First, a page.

We have perceptions of places that are often incomplete, it is this removal of nuance that leads people to believe everyone in Texas is a gun-toting cowboy, that all citizens of Tokyo are supressed businessmen and Londoners are rude hipsters that spend 20 quid on a round of avocado toast and half a pint of 18% craft beer. Then you visit these places and you’re actually a bit disappointed that no Texan greets you by cocking a revolver, the people you meet in Japan have an excellent work/life balance and despite an unhealthy partiality for avocado, the Londoners you came across were perfectly lovely.
The same is true of wine. Most people have a monochromatic view of grape growing regions, certain that they only produce the wine they are most renowned for. If we were to mention Spanish wine, most wine drinkers’ minds would skip to big, full-bodied, oaky reds from Rioja. However, just like a Texan who is more than his NRA membership (he’s really into the work of Gustav Klimt and studies mandarin every other Tuesday), Spain is so much more than heavily oaked red wines. Along with outstanding fortified wine and incredible value sparkling, their white wine is of ever growing quality and well deserving of our attention. These are some of the Spanish regions making a name for their white wine.
In the north-west of Spain, in the region of Galicia, Rías Baixas almost certainly has the most noteworthy reputation for whites. Given the cool Atlantic breezes and persistent rainfall, it is unsurprising that 90% of vines in Rías Baixas are white. While there are several permitted grape varieties, the region’s reputation is almost entirely built on single varietal Albarinos. Here, they typically retain a piercing acidity, keeping the wine fresh, which is balanced by a fruit profile of citrus and ripe tropical fruit, with an undertone of white blossom. There is also increasing excitement for the Godello grape, while permitted in Rías Baixas, it is more frequently found from the Valdeorras region to the East.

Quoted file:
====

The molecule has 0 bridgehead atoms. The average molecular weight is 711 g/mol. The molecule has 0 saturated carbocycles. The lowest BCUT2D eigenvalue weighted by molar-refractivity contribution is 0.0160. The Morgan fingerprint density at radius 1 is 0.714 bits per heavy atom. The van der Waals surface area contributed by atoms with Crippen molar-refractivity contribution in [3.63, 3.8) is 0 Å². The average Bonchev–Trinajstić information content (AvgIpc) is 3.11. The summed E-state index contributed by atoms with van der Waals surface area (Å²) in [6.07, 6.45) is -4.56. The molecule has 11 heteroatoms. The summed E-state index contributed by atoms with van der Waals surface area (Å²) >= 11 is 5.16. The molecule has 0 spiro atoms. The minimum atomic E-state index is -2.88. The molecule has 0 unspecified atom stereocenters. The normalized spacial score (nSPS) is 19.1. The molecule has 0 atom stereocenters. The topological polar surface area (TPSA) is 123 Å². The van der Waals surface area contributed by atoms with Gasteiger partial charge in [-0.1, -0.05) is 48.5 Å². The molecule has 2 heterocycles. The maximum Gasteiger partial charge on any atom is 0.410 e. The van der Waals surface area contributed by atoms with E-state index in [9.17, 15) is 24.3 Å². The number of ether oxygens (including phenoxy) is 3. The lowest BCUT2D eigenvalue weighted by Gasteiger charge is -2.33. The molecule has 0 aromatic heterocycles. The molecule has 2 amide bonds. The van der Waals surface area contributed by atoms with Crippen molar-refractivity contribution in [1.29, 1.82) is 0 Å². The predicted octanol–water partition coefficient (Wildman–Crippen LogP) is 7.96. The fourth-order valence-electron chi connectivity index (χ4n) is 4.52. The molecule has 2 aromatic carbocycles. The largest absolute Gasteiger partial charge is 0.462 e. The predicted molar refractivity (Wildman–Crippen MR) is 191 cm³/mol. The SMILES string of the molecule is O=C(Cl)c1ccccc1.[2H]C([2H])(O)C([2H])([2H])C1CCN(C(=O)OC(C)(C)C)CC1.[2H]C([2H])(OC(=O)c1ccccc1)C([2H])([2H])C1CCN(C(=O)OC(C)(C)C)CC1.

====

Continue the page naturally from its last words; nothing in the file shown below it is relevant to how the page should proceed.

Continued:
“What, but you said Spain did more than just Rioja and this blog was about White Spanish wines?” We did indeed, glad you’re keeping up. What may surprise you is that there are some truly wonderful whites produced in Rioja. Typically made from Viura (called Macabeo in Cava), Malvasia and Garnacha Blanca. As with red Rioja, these wines can vary stylistically, largely determined by the amount of oak aging they have received -
- Joven: Wines are under 15 months old with no oak requirements
- Crianza: 12 months aging with 6 months in cask
- Reserva: 24 months aging with 6 months in cask
- Gran Reserva: 48 months aging with 6 months in cask
Young Rioja will be lean, crisp, with citrus notes of lemon zest, lemon curd, melon and a distinct herbal aromas, typically tarragon. These wines will often have a mineral character on the finish. Aged Rioja, however, will tend to have riper tropical aromas, namely pineapple as well as preserved lemon, with obvious oak and aged characters of vanilla, coconut and hazelnut.
Centred on the town of Rueda, in the province of Valladolid to the northwest of Madrid. It is known primarily for whites made from the Verdejo grape. Up until the 1980s, these wines were typically oxidative and not dissimilar to Fino sherry. Over the last 40 years, advancements in the vineyard and the winery have led these wines to be much more racy and crisp, they tend to be highly aromatic and fairly full-bodied. Rueda is typically a single varietal Verdejo however these wines can also be blended with Viura, and Sauvignon Blanc is having a growing impact in the region.